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Manoir aux Quat' Saisons

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I’ve long been a fan of Raymond Blanc. Well, maybe not his TV series “The Restaurant” – or, at least, not the final series which seemed to be taking the piss. But, until now, there’d never been the justification to make the drive and spend the dosh. We were keen to see how the lunch would compare with the previous night’s dinner at the 3* Waterside Inn. Well, it was about to compare very, very favourably. Both formal, both French, both pretty classic cooking.

We had an aperitif in the lounge and decided to go with the set five course menu – “Flavours of August”.

There was an excellent array of bread to choose from including a mashed potato one, where the spuds are mixed into the dough. I liked that one quite a lot. It went well with the pistou soup that was the first course. The bowl held an array of vegetables and the intensely flavoured liquid was poured over them. A little Parmesan crouton floated on top. Soup isn’t something I generally order – I think I’m nervous about most of it ending up on my shirt – but this might convert me into wanting to take the risk. It really was bang-on for flavour, seasoning, taste, texture – you name it, it had it.

Lemon verbena marinated salmon may be the prettiest dish I’ve ever had put in front of meal. The pink salmon, thinly sliced deep red and white radish, a yuzu cream bringing a hint of citrus and, to top it all, a little scattering of edible flowers. Oh, and it tasted absolutely delicious.

Next up was a dish which, to my taste, was OK but the least successful of the meal. A fried egg, sat on watercress puree, which had been spiked by crisply fried Jabugo ham. As I say, it tasted OK but it was all a bit baby food, texture -wise. My partner has an aversion to eggs and had swapped out this dish for pasta. And she had definitely got the better of the deal. Agnoletti stuffed with ricotta, accompanied by thinly sliced artichoke.

The Manoir’s take of “lamb three ways” was an outstanding success for both of us. Thin slices of loin – medium rare; a little long braised meat, probably shoulder, and half a kidney (or, in my case, two halves as my partner has more of an aversion to kidney than to egg). There were a few peas and braised lettuce which appeared to have been cooked separately, rather than together as petits pois a la Francaise. And a dab of garlic puree set everything off.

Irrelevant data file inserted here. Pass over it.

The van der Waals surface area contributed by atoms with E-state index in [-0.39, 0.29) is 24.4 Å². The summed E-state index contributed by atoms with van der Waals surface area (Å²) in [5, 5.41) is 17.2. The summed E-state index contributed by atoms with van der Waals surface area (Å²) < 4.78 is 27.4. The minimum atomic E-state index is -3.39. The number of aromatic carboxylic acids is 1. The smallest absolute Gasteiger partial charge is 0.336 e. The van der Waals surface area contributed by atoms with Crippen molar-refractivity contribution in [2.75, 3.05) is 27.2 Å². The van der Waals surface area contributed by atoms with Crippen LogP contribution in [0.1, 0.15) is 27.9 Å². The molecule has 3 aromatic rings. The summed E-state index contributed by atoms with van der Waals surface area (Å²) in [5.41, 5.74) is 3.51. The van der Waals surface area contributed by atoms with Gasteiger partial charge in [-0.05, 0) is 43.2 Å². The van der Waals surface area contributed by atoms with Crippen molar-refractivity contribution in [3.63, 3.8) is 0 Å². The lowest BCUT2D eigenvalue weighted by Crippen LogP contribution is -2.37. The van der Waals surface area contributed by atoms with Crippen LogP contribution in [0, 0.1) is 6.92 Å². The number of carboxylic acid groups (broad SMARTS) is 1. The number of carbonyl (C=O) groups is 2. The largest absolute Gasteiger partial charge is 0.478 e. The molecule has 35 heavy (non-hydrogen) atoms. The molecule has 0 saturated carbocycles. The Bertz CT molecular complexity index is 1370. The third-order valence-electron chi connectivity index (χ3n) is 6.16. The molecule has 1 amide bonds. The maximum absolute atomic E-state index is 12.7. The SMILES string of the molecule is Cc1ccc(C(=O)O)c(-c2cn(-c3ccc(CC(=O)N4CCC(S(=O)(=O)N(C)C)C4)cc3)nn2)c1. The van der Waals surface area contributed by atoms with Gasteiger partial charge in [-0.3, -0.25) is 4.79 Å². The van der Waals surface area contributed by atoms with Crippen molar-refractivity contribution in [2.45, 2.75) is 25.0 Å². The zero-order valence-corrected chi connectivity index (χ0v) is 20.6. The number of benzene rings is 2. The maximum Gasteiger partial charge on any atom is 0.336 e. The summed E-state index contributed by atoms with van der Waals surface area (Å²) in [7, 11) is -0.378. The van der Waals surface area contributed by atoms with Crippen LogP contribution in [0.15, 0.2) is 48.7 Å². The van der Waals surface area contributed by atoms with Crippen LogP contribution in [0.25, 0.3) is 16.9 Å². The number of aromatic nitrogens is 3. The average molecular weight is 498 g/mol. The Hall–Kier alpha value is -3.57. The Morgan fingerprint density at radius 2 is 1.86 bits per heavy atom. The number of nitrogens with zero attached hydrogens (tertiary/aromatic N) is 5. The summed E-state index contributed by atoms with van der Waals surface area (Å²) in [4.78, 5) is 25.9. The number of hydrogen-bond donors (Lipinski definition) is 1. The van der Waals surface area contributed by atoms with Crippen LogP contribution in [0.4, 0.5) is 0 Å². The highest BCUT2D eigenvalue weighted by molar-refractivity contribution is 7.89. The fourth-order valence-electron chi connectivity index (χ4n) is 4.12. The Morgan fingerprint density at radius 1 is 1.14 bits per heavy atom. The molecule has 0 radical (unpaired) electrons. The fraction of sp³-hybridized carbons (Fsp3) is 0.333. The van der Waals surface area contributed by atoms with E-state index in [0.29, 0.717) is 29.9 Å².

We’d reckoned a dessert the previous night at the Waterside had been one of our best ever. But this lunch served up a dish which may have been the actual best ever. There was a soft chewy meringue which, when you broke it open, out spilled the most intense blackcurrant puree. And, when I say, the “most intense”, I mean it literally. I cannot really think of words to describe just how intense this flavour was. And if that wasn’t blackcurrant nirvana on its own, then it became so when it was combined with a blackcurrant sorbet and a scattering of blackcurrants. This was just, simply, fab. Absolutely.

Coffee and superb petits fours were served in the lounge and made for a really good end to the meal.

Service had been exemplary. It is worth noting that the menu makes clear that service is included in the menu price and that nothing further, by way of a tip, is expected from customers. I really wish more places would adopt this attiude - I'm sure it would improve service.

And then a 160 mile drive home, when all I really needed was a nice post-lunch nap.

Edited by Harters (log)

John Hartley

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Didnt stay anywhere "interesting". Much as this was an extravagant splurge (celebrating 40 years together), the available money went on restaurants not hotels. Stayed at the Walton Cottage Hotel in Maidenhead (where we'd stayed on the last trip to eat at the Fat Duck) - to keep it on topic for the board, it does a decent cooked to order (or, at least, plated to order) fried brekkie.

Our meals running order was the Royal Oak on Saturday night, the Waterside on Sunday night and the Manoir for Monday lunch on the way home.

I don't drink alcohol these days and herself only drinks sparingly. She threw herself on the mercy of the sommelier at both the Manoir and the Waterside to come up with a couple of glasses that would see her through the meal. I'm afraid I can't recall what they were but she tells me the choices were fine. .

John Hartley

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